I called that supervisor back after speaking with my mail carrier. The regular mail carrier works five days of the week, which means that there is one day when someone else fills in. So I asked her to speak with whoever filled in during the weeks I was gone, and ask if that person saw the “hold mail” form, and if he or she delivered my mail or what. She promised she’d bring it up at the meeting the next morning when everyone would be together. She also told me to file an official report with the postal inspector. So at 3:18 p.m. I called the postal inspector, and we discussed the case. She gave me a case number and said the investigation would begin at my local post office.

I’ve decided to also file an official report with the police. This is, after all, a federal offense, and when the person is caught, he or she should see some serious jail time.

It seems to me that it has to be someone who works at the post office. There were only three people in Los Angeles that knew when I’d be gone. One was my very good friend Ryan, who drove me to the airport and picked me up. The second is my neighbor, the tenant of the apartment next to mine, who promised to remove any fliers or junk from my door while I was gone (I’d done the same for her before). The third is the apartment manager. That’s it. All three of those people I trust. The only other ones who would know I was gone would be anyone at the post office who saw the hold mail form. The form which mysteriously was misplaced. It is interesting that the one day the thief didn’t pick up my mail was the day I returned. So the person had to know exactly what day I was due back. Sure, it could be a coincidence, but I don’t believe that. So I think that eliminates the possibility of the random thief who has a master key. That person would have taken everyone’s mail, not just mine. Plus, would such a thief return to the same building every day for nearly three weeks? That seems risky. And it’s too much of a coincidence that it would be exactly the time I was gone. Why not the week before I left? Why not the day I got back?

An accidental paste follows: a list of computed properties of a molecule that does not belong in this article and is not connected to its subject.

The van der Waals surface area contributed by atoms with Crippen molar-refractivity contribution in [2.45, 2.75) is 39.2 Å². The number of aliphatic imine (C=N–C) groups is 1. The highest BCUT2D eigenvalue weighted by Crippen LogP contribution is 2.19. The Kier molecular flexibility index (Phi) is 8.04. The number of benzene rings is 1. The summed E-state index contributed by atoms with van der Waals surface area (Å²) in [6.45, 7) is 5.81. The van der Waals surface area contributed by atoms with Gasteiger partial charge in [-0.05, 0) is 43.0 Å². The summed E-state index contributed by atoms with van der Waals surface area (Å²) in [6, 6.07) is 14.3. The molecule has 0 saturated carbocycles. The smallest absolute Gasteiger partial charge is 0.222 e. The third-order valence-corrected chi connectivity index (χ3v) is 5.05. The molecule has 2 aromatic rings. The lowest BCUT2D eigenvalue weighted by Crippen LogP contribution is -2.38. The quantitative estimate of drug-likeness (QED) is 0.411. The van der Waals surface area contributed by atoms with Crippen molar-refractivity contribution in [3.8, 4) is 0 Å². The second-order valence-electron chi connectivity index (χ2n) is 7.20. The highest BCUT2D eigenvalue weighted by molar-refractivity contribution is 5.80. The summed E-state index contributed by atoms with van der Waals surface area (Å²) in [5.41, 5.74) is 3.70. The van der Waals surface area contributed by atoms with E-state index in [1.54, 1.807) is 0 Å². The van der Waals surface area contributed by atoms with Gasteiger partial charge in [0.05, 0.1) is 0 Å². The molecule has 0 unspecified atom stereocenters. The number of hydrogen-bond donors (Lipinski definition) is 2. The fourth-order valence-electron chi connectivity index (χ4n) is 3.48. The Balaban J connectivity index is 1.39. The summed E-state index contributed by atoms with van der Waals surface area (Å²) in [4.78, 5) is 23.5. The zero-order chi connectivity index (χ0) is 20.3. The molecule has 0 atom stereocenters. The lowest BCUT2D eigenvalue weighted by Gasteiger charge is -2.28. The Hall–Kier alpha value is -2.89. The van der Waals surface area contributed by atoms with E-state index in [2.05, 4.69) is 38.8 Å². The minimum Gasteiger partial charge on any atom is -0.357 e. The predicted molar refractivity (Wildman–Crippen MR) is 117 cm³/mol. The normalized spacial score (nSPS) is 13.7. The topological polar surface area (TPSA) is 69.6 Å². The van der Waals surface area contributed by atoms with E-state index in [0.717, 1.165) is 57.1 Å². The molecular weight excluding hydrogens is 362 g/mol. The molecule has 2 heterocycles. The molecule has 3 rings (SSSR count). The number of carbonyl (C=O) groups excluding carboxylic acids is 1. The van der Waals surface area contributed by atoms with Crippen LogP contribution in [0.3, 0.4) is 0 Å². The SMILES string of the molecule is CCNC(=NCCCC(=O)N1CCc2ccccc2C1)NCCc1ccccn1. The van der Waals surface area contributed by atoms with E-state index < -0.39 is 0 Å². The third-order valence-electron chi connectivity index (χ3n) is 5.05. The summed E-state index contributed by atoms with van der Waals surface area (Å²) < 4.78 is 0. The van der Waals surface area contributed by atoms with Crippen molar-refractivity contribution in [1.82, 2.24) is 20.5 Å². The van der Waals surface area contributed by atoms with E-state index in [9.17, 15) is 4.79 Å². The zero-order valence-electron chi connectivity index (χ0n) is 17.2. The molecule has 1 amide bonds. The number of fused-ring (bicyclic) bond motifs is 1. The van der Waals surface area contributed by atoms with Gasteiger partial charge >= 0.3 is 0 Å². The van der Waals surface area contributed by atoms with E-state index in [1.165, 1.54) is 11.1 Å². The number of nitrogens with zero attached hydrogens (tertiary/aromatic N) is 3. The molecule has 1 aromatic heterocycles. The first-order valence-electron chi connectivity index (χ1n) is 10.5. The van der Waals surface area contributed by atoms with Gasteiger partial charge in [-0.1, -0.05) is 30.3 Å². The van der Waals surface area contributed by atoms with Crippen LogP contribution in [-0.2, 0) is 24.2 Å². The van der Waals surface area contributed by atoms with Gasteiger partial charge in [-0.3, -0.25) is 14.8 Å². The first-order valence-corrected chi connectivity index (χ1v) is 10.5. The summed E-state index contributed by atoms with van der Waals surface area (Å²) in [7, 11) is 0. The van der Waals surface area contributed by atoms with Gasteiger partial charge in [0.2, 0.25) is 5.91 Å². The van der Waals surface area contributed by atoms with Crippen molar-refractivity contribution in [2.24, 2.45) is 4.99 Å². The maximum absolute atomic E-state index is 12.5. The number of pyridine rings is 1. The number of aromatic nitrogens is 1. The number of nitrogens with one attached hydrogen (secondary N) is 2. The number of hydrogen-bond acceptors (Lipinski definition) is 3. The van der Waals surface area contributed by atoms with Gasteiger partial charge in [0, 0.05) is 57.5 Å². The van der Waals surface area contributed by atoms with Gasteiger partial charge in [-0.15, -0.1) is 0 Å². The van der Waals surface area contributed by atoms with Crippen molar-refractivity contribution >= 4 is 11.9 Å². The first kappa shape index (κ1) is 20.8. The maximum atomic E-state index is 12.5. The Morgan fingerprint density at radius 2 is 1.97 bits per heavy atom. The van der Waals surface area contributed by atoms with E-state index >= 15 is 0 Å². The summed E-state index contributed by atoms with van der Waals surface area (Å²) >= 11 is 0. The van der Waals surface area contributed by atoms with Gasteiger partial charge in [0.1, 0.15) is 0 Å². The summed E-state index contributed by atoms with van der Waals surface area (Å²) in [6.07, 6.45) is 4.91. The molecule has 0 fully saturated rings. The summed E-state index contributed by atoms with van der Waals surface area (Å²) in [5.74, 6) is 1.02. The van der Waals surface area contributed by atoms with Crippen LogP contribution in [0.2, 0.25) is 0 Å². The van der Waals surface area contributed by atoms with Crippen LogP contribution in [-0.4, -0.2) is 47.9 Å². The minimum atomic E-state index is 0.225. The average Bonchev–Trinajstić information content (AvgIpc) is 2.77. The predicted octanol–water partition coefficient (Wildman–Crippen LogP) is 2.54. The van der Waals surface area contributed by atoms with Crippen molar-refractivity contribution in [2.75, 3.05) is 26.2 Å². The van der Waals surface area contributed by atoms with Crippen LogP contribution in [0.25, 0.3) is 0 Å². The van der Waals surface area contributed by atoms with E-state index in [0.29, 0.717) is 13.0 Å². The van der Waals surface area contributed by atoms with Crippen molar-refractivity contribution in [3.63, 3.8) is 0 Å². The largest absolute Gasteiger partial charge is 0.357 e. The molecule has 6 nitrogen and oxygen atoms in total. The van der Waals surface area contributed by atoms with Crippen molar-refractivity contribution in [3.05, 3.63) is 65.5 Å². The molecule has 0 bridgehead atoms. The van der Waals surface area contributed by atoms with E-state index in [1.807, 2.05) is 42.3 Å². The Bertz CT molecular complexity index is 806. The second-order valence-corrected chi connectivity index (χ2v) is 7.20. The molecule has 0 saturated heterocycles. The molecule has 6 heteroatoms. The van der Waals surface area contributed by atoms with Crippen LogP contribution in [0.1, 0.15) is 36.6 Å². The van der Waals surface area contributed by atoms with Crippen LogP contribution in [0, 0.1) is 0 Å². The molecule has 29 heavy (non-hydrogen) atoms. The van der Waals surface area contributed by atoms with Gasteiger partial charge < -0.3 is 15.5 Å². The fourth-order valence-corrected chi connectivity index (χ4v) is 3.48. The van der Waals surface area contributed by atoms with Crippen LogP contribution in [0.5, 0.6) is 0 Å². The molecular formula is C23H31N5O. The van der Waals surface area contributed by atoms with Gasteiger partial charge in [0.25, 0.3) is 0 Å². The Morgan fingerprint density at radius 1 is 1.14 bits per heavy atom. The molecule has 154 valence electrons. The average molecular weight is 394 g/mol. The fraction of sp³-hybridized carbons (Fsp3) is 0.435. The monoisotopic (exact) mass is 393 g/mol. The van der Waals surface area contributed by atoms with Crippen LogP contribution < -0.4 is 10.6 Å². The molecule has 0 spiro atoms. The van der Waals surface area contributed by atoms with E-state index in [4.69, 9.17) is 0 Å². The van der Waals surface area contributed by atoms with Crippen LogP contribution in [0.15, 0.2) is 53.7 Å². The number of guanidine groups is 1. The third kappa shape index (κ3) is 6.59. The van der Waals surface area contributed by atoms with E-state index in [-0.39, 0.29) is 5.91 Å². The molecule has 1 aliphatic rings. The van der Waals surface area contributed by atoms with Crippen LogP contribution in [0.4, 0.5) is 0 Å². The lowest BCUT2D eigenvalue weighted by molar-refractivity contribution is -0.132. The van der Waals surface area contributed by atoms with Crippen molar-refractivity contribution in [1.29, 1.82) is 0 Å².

I went to the grocery store last night, and when I got back, another neighbor pulled into the spot next to mine. I asked her if she’d had any mail taken. She hadn’t. And, interestingly, she’d been gone for several days during the time I was gone. But she hadn’t filled out a form to have her mail held. Instead, she just let her box get filled. None of that was taken. A thief with a master key certainly would have taken her mail too. Because the master key opens all mail boxes simultaneously. Why would the person focus solely on my box? Because he or she knew I wouldn’t notice or report it for nearly three weeks. I wonder if it will prove worth it to the thief when he or she is caught.

I called my bank, of course, and there had been no suspicious activity. And no monthly statement had been sent to me during that time, so that information is safe (well, as safe as anything is these days, I suppose). I called and had a stop payment put on my paycheck, and a new one will be sent to me in a few days. Mostly what the thief got were CDs and DVDs that were sent to me to review. I hope he or she likes folk, blues and jazz. But what else was sent? I don’t know. I just wish my mail carrier hadn’t taken it upon himself to start delivering my mail. And I still can’t figure out why he did that.

Well, later today I’ll see what the police have to say about the matter.